In general I think bringing reading rainbow to tablets and web based is a great idea. I've never seen the existing app but if this the collateral they need than I'm glad they asked.
In more selfish reasons, I added money to the Kickstarter today so that in addition to my mug and t-shirt I get this sweet picnic blanket.
So help if you can. I know that when I was little I liked books more than getting read via a TV, but some people aren't as lucky to get parents that will read to them or take them to the library. That's all.
Well there also is a Book Depository 25hr sale going until 5AM EST tonight. Every half hour a new book is discounted. Free worldwide shipping.
Reading progress update: I've read 242 out of 326 pages:
A section of the story that has almost nothing to do with the story, but I just love it.
Plato once said that human beings were created with two heads, four arms, four legs, until Zeus split them in half. Ever since, humans have spent their lives searching for their other half, the one person who could complete them.
What a narrow-minded, messed-up, asinine system.
Do the math. There are more than seven billion people on the planet. Say you do a lot of traveling, and manage to meet a million of those people in your lifetime. That gives you a mere 1 in 7000 chance of finding "the one."
Maybe that's why they created me. To be their other half, the answer to the myth. Easier than scouring the planet for an impossible dream. Easier, too, than learning to set aside the dream and embrace a human being who is as flawed and imperfect as you.
Humans are so obsessed with true love, the perfect relationship. They imagine that one elusive person who fits their quirks and foibles and desires like a puzzle piece. And of course, when a potential mate falls short of that perfection, they reject them. They were too old, too young, too silly, too serious, too fat, too thin. They liked the wrong TV shows. They hated chocolate. They voted for the other guy. They didn't put the toilet seat down.
They invent a million excuses for rejection, a million ways to find others unattractive. Their skill at seeing ugliness in others is matched only by their ability to see it in the mirror, to punish themselves for every imagined flaw. No matter who I've become, I never understood that facet of humanity.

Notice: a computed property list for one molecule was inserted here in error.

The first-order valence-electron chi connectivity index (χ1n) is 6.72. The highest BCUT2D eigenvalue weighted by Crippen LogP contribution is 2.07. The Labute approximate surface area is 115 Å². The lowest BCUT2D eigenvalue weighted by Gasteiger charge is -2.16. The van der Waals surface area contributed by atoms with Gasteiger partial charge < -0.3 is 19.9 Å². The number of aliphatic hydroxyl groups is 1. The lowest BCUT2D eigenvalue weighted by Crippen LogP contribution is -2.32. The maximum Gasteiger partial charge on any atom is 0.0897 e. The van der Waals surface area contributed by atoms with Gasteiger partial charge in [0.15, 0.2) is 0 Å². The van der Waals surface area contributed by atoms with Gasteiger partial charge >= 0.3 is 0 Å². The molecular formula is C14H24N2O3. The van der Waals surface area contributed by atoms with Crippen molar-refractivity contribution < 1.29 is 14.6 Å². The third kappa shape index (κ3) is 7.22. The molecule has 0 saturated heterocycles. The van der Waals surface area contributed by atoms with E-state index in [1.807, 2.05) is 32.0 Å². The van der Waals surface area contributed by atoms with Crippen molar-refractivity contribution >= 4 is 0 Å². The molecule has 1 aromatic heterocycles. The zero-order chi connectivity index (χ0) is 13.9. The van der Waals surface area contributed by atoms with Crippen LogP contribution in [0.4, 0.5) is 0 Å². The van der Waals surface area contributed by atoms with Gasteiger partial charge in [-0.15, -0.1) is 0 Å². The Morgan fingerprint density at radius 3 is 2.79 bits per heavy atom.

I remember when Isaac introduced me to Doctor Who. In the episode, the Doctor met a man who said he wasn't important. The Doctor replied, "I've never met anyone who wasn't important before."
I've never met anyone who wasn't beautiful. People have simply forgotten how to see.
Frank Dearing was a selfish, petty, controlling bastard, but when he was working in the field, the hard muscles of his body shining with sweat as he coaxed life from the dirt...the man was an asshole, but he was a hot asshole.
Nidhi Shah was softer. She dressed to minimize the physical. Age and stress had mapped faint lines onto her face. And she was gorgeous. Even before you stripped off her clothes and kissed your way down her neck...
Then there was Isaac Vainio, a skinny geek of a man who lugged his pet spider around everywhere he went. But he had such passion, such raw joy and excitement. That passion transformed him into something sexier than any rock star.
The more we narrow the definition of beauty, the more beauty we shut out of our lives.
Urgh. I can't take it any more. I'm officially DNFing this book. the hero is a giant dick. How am I suppose to get into this book when half of the main characters are so unlikeable? I can't think of one redeeming quality in the 115 pages I've read. The heroine is fine, I guess but boring and generic. And I mean I understand that there is more than half the book but the hero has been lying in a bed pretty much this whole time and as soon as he wakes up continues to be a giant asshole. How can I cheer for their love when I can't stand this guy?
In related I can't read this sort of fashion there is so much telling and not enough showing. most of what has happened so far is unrelated to what I can perceive is the main plot of the book. So shopping...long drawn-out descriptions of the days of the sisters. The only interesting part was when the leads met in the beginning but even then it was just sort of passibly entertaining. So I'm done. I'm mad that I paid for this. this is like one third of a burrito bowl.
A nice concept. The book is pretty self explained by the title. I read this in a high school religion class and we were told to write a little essay based on this books style and our own lives.
I do not think I would like this book outside of that setting. But good for those who like an uplifting experience in a soul searching way.
Originally posted on GR in May 2009
An intense look into the life of an Afghani boy as his life is twisted in many different directions including being torn from his homeland and sent to America along with his journey back to his home.
I read this book in a literature class at my college and the discussions that were had throughout the course of the book were very interesting. People take certain aspects of the book and interpret them differently giving people a different feel toward the main character.